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Olympian Denny Morrison returns to racing in speedskating comeback, Part 2

Speedskater Denny Morrison trains at the Olympic Oval in Calgary, Alta., Monday, Oct. 17, 2016.THE CANADIAN PRESS/Jeff McIntosh
October 17, 2016 - 3:35 PM

CALGARY - The words "you don't have to come back and see me ever again" from his neurologist was Denny Morrison's green light to get back to what he loves.

Less than six months after suffering a stroke, the owner of four Olympic speedskating medals is back racing.

Morrison didn't start pushing his heart rate to the maximum until last month, but he put down the fastest 3,000 metres of his life on Sept. 30.

The 31-year-old from Fort St. John, B.C., will race the 1,000 and 1,500 metres — in which he won Olympic silver and bronze respectively in 2014 — at this week's national team trials in Calgary.

The trials determines Canada's team for the first four World Cups this season.

Morrison was buoyed by Monday's training session. He saw progress in his starts and accelerations, which were elements he wasn't even allowed to train until recently.

"I can tell you I feel more race ready after doing some of these aggressive starts and aggressive accelerations behind these sprinters," he said.

"It feels like I skated a personal best today, which is why I'm in a good mood right now."

Morrison's emotions are more in flux post-stroke. In conversations, he'll search for the odd word that has escaped him.

Humour is his coping mechanism. Morrison jokes he could be in a bad mood by the end of the interview, but he's spent enough time with other stroke victims since his own to know it is no laughing matter.

"I'm trying to poke fun at myself to deal with it, but a stroke is a pretty serious thing," he said. "I'm looking forward to working more with the Heart and Stroke Foundation to raise awareness for the signs of stroke."

He's re-started a comeback that began after a motorcycle accident in May, 2015. He sustained a concussion, a punctured lung, a torn anterior cruciate ligament in his knee, bruised liver and kidneys and a small fracture in a bone near his spine.

Morrison raced for the first time after that accident March 18 at a Canada Cup. Just over a month later, he and girlfriend Josie Spence biked 25 days on the 1,200-kilometre Arizona Trail.

En route back to Canada, Morrison began slurring words and fumbling for his sunglasses with his left hand. He was hospitalized for a few days in Salt Lake City before returning to Calgary.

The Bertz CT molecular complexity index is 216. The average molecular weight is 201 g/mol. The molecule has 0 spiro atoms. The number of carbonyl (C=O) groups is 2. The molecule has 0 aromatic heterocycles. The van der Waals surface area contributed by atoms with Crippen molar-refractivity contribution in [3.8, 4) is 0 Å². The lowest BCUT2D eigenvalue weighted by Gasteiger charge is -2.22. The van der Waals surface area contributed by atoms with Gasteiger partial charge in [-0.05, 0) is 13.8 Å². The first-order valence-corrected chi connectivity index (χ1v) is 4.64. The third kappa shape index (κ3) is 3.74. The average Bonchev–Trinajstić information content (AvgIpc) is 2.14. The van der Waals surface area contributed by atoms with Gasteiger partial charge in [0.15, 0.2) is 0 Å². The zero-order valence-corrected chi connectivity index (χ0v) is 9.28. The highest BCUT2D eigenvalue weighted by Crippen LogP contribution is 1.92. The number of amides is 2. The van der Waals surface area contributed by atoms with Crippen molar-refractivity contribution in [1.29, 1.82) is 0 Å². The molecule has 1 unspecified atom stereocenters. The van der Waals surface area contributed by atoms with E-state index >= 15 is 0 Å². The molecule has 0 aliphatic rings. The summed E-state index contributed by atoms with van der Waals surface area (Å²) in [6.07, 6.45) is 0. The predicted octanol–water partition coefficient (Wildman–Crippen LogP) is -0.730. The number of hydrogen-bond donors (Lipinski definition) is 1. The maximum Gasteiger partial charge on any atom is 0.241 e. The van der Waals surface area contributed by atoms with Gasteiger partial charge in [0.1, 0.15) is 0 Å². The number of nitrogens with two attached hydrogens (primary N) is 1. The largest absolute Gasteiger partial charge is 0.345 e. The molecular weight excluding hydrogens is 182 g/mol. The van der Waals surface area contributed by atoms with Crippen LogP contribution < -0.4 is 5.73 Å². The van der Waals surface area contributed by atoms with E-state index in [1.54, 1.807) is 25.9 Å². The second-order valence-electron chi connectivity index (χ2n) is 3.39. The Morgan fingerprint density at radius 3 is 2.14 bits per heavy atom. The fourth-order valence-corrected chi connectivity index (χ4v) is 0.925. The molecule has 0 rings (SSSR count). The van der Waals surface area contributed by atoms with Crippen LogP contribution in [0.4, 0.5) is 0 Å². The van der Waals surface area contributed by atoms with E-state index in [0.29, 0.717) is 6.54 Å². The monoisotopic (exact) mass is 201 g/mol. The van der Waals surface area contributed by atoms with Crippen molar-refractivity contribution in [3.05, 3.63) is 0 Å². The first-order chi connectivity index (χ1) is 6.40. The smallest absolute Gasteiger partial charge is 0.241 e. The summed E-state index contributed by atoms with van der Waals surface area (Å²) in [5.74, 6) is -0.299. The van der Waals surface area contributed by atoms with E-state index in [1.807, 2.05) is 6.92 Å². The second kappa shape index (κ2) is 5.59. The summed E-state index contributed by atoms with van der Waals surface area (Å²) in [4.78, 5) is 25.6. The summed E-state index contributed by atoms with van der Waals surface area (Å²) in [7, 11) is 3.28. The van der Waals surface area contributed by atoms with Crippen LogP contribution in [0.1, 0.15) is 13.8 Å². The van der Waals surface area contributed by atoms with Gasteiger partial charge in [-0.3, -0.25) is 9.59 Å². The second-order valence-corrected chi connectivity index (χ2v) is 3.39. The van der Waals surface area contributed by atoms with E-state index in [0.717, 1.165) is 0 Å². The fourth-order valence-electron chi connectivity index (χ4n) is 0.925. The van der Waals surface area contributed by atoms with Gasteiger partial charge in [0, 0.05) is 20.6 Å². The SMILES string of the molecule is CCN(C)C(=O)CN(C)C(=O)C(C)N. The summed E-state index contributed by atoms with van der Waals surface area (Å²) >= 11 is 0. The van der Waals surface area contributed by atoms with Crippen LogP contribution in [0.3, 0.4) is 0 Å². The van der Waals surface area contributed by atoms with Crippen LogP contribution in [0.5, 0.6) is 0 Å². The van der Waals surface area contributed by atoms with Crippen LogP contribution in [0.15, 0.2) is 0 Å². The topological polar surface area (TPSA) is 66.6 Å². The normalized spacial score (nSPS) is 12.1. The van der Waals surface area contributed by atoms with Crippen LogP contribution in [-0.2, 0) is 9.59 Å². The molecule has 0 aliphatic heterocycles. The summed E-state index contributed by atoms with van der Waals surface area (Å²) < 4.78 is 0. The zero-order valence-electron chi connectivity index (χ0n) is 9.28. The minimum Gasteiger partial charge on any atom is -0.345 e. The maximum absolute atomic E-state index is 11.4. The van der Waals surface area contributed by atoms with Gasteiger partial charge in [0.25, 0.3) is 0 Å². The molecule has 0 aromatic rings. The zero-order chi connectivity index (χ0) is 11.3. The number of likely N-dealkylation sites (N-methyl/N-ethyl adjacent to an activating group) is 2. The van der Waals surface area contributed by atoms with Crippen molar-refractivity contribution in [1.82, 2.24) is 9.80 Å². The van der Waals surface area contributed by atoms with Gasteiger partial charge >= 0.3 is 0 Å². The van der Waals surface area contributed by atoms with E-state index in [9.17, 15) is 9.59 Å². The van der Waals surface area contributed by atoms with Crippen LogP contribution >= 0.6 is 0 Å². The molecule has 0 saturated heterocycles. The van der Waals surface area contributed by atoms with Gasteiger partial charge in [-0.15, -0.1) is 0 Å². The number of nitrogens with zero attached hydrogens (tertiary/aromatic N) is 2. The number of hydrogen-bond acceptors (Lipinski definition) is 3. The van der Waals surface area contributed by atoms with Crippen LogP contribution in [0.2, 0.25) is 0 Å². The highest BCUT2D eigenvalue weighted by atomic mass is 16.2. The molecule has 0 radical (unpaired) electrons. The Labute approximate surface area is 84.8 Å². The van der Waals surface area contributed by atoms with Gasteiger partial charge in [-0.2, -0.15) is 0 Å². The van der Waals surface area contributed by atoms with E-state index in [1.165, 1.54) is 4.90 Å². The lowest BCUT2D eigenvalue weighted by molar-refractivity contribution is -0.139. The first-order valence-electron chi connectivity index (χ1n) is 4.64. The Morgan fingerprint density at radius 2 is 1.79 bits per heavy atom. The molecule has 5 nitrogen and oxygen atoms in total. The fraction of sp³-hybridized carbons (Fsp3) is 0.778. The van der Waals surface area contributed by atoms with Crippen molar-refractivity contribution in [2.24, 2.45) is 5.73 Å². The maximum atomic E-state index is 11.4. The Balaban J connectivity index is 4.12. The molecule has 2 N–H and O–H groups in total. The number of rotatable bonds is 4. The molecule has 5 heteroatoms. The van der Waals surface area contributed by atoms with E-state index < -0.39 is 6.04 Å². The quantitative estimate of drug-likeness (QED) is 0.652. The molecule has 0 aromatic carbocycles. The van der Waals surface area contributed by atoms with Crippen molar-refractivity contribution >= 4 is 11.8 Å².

Two stents were surgically implanted in his neck in June.

"Blood pressure going high with these stents in your neck that close to your brain is a bit of a risk factor for stroke," Morrison said. "How do you keep your heart rate low if you want to train to make a comeback for speedskating?"

He was initially limited to gentle bike riding. When he was allowed to increase his heart rate, it was in five-per cent increments with coach Bart Schouten checking his heart-rate monitor after every hard effort.

"After the motorcycle accident, I could push myself as hard as my pain tolerance will allow and my heart rate, there was no limitation really,' Morrison said. "With the stroke . . . I could not raise my blood pressure and potentially have one of these stents come lose and travel into my brain and kill me.

"When you put it in that simple of terms you're like 'all right', but you get a little stir crazy too."

Morrison won Olympic gold in 2010 with Lucas Makowsky and Mathieu Giroux in team pursuit. He also earned team pursuit silver in 2006.

While no direct link has been proven, Schouten thinks Morrison may have sustained arterial damage in the motorcycle accident that caused the stroke.

Morrison said he was a lucky man after the crash. The stroke tested that theory, but he still believes it to be true.

"I was asked 'so do you still consider yourself the lucky man?'" he said. "It was kind of a shot in the gut. I had a stroke out of nowhere right? That doesn't seem very lucky, but to have a stroke and survive . . . and then to get back on ice and skate and do what I love?

"I feel like I'm massively lucky to be out here doing what I do. I want to do it the best I can. Hopefully the stroke survivors I've met who are struggling with severe stroke symptoms can see that as a beacon of what's possible."

His coach shakes his head in amazement at Morrison's healing powers.

"After the motorcycle accident and then the stroke, you're more worried about 'is he ever going to have a normal life after this?'" Schouten said.

"We saw his determination in wanting to come back. It's crazy how quick he heals and how strong his body must be to come back to this level."

News from © The Canadian Press, 2016
The Canadian Press

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